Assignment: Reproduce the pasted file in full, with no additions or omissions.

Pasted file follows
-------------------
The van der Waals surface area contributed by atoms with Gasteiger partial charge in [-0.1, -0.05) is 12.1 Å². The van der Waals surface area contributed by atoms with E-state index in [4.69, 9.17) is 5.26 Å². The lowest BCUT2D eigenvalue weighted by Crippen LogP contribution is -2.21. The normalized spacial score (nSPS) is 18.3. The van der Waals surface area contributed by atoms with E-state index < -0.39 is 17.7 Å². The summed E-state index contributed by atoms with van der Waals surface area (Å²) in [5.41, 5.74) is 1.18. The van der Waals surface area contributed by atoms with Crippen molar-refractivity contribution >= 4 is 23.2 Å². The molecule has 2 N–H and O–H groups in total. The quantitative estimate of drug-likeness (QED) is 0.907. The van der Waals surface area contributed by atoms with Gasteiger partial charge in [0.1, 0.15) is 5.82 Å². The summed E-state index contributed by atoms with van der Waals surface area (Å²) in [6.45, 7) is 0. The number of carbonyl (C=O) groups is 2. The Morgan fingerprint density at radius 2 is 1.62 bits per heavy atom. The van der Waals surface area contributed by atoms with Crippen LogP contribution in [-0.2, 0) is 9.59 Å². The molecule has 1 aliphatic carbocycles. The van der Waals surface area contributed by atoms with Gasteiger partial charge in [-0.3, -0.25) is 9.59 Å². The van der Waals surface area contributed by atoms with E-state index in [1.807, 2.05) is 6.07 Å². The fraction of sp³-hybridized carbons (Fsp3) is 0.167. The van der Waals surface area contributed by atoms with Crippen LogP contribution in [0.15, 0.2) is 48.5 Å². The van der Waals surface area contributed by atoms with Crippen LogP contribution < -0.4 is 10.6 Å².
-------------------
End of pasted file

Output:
The van der Waals surface area contributed by atoms with Gasteiger partial charge in [-0.1, -0.05) is 12.1 Å². The van der Waals surface area contributed by atoms with E-state index in [4.69, 9.17) is 5.26 Å². The lowest BCUT2D eigenvalue weighted by Crippen LogP contribution is -2.21. The normalized spacial score (nSPS) is 18.3. The van der Waals surface area contributed by atoms with E-state index < -0.39 is 17.7 Å². The summed E-state index contributed by atoms with van der Waals surface area (Å²) in [5.41, 5.74) is 1.18. The van der Waals surface area contributed by atoms with Crippen molar-refractivity contribution >= 4 is 23.2 Å². The molecule has 2 N–H and O–H groups in total. The quantitative estimate of drug-likeness (QED) is 0.907. The van der Waals surface area contributed by atoms with Gasteiger partial charge in [0.1, 0.15) is 5.82 Å². The summed E-state index contributed by atoms with van der Waals surface area (Å²) in [6.45, 7) is 0. The number of carbonyl (C=O) groups is 2. The Morgan fingerprint density at radius 2 is 1.62 bits per heavy atom. The van der Waals surface area contributed by atoms with Crippen LogP contribution in [-0.2, 0) is 9.59 Å². The molecule has 1 aliphatic carbocycles. The van der Waals surface area contributed by atoms with Gasteiger partial charge in [-0.3, -0.25) is 9.59 Å². The van der Waals surface area contributed by atoms with E-state index in [1.807, 2.05) is 6.07 Å². The fraction of sp³-hybridized carbons (Fsp3) is 0.167. The van der Waals surface area contributed by atoms with Crippen LogP contribution in [0.15, 0.2) is 48.5 Å². The van der Waals surface area contributed by atoms with Crippen LogP contribution < -0.4 is 10.6 Å².